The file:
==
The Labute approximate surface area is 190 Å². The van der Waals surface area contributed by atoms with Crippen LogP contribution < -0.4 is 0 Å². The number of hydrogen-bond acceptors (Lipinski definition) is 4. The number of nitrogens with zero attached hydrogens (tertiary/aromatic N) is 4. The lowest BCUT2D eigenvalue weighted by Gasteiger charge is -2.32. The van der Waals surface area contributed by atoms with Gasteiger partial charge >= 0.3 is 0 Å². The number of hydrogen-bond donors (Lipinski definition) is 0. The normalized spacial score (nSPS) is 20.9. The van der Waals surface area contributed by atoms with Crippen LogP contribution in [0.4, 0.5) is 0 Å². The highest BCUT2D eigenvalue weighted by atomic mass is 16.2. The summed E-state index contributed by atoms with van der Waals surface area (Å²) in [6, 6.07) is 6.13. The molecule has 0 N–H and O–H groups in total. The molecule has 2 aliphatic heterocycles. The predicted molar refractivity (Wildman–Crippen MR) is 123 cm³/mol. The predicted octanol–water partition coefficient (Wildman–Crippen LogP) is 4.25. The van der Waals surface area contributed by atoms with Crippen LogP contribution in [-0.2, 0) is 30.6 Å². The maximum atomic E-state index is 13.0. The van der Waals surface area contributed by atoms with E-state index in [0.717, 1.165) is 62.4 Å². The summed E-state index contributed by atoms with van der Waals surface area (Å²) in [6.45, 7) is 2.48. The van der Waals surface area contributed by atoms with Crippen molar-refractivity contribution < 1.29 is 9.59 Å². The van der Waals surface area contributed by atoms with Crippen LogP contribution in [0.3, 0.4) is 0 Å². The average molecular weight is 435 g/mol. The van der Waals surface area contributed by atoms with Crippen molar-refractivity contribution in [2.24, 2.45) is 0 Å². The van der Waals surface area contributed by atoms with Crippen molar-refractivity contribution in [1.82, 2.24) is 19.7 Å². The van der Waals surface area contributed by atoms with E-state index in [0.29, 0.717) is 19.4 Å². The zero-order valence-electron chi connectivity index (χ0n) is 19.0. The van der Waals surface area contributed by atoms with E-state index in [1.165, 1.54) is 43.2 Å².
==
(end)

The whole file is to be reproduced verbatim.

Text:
The Labute approximate surface area is 190 Å². The van der Waals surface area contributed by atoms with Crippen LogP contribution < -0.4 is 0 Å². The number of hydrogen-bond acceptors (Lipinski definition) is 4. The number of nitrogens with zero attached hydrogens (tertiary/aromatic N) is 4. The lowest BCUT2D eigenvalue weighted by Gasteiger charge is -2.32. The van der Waals surface area contributed by atoms with Gasteiger partial charge >= 0.3 is 0 Å². The number of hydrogen-bond donors (Lipinski definition) is 0. The normalized spacial score (nSPS) is 20.9. The van der Waals surface area contributed by atoms with Crippen LogP contribution in [0.4, 0.5) is 0 Å². The highest BCUT2D eigenvalue weighted by atomic mass is 16.2. The summed E-state index contributed by atoms with van der Waals surface area (Å²) in [6, 6.07) is 6.13. The molecule has 0 N–H and O–H groups in total. The molecule has 2 aliphatic heterocycles. The predicted molar refractivity (Wildman–Crippen MR) is 123 cm³/mol. The predicted octanol–water partition coefficient (Wildman–Crippen LogP) is 4.25. The van der Waals surface area contributed by atoms with Crippen LogP contribution in [-0.2, 0) is 30.6 Å². The maximum atomic E-state index is 13.0. The van der Waals surface area contributed by atoms with E-state index in [0.717, 1.165) is 62.4 Å². The summed E-state index contributed by atoms with van der Waals surface area (Å²) in [6.45, 7) is 2.48. The van der Waals surface area contributed by atoms with Crippen molar-refractivity contribution < 1.29 is 9.59 Å². The van der Waals surface area contributed by atoms with Crippen LogP contribution in [0.3, 0.4) is 0 Å². The average molecular weight is 435 g/mol. The van der Waals surface area contributed by atoms with Crippen molar-refractivity contribution in [2.24, 2.45) is 0 Å². The van der Waals surface area contributed by atoms with Crippen molar-refractivity contribution in [1.82, 2.24) is 19.7 Å². The van der Waals surface area contributed by atoms with E-state index in [0.29, 0.717) is 19.4 Å². The zero-order valence-electron chi connectivity index (χ0n) is 19.0. The van der Waals surface area contributed by atoms with E-state index in [1.165, 1.54) is 43.2 Å².